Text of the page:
Woman seeks Euthanasia for Pelvic Mesh Pain
A Canadian study that tracked more than 57,000 women has found patients with complications after pelvic mesh implants are at increased risk of depression, self-harm – even suicide.
The study published in the journal JAMA tracked more than 57,000 women in Ontario who had complications like pain and infections after receiving the polypropylene implants used to treat incontinence. The study found that:
- Of those referred for mesh removal surgery, 11 per cent were treated for depression
- Meanwhile, 2.7 per cent suffered from self-harm/suicidal behavior, almost double the rate in the control group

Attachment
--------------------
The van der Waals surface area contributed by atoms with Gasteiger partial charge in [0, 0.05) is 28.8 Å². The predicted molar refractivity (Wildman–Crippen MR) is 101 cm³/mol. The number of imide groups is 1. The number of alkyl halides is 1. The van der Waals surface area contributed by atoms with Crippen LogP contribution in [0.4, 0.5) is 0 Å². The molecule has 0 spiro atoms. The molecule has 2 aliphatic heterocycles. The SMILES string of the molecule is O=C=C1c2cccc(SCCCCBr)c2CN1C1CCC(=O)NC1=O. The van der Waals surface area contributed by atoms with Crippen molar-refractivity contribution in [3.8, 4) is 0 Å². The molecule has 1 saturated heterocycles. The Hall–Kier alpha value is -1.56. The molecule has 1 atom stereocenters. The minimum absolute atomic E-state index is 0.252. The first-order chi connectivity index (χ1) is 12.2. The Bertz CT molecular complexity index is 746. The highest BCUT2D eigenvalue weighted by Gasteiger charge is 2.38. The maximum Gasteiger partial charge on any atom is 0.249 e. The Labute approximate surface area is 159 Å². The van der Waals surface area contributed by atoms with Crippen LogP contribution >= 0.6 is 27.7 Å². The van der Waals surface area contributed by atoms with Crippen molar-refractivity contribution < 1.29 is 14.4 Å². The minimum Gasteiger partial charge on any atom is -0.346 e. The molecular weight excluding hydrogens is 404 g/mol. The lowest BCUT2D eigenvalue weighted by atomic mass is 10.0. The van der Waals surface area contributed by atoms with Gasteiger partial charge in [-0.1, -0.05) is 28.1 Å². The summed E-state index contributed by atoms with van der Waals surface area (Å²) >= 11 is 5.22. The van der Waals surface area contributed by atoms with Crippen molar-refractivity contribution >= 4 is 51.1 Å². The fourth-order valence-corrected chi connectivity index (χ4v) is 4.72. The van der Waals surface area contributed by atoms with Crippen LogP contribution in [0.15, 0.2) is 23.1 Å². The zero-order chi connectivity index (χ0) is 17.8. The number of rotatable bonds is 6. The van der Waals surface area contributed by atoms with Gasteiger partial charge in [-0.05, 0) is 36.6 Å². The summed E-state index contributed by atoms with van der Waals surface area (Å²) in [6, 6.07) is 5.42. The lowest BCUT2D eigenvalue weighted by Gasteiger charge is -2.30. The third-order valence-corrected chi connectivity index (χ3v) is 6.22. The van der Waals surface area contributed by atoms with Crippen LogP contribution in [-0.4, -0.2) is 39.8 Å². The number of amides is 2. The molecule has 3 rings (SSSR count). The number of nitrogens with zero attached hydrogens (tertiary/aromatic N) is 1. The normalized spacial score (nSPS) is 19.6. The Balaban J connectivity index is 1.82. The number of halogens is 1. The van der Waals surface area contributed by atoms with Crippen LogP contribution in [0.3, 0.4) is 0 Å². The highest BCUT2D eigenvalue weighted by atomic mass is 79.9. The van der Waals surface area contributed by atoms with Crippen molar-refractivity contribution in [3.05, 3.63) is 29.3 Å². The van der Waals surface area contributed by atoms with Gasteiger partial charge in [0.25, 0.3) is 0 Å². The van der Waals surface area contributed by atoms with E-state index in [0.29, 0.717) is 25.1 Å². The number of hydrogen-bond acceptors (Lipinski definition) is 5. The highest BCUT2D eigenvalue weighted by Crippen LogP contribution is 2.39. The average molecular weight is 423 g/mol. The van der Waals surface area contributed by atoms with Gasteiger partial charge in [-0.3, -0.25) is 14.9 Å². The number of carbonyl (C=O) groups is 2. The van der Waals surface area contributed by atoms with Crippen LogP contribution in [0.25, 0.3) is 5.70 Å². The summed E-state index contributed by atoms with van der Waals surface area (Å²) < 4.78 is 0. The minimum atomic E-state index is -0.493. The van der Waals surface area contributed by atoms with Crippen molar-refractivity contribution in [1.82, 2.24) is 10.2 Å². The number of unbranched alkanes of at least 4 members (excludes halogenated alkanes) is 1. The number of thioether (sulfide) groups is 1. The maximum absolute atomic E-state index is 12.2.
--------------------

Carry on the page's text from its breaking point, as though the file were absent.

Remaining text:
One woman from British Columbia, who asked not to be identified, has told CTV News that after being in agony for many months and unable to find a doctor willing to remove her implant she has “filled out paperwork for assisted dying due to the agonizing pain of mesh and the fact that I have no medical care regarding mesh.”
This story illustrates two important points.
Firstly, "assisted dying" - in the Canadian context this means euthanasia - is simply another form of suicide. This woman is seeking euthanasia for the same reason as other depressed women dealing with pain from pelvic mesh are committing suicide.
Secondly, euthanasia or assisted suicide can easily become the go-to solution when the health system fails a class of patients - in this case a failure to respond quickly by providing removal of pelvic mesh from women suffering from its adverse effects.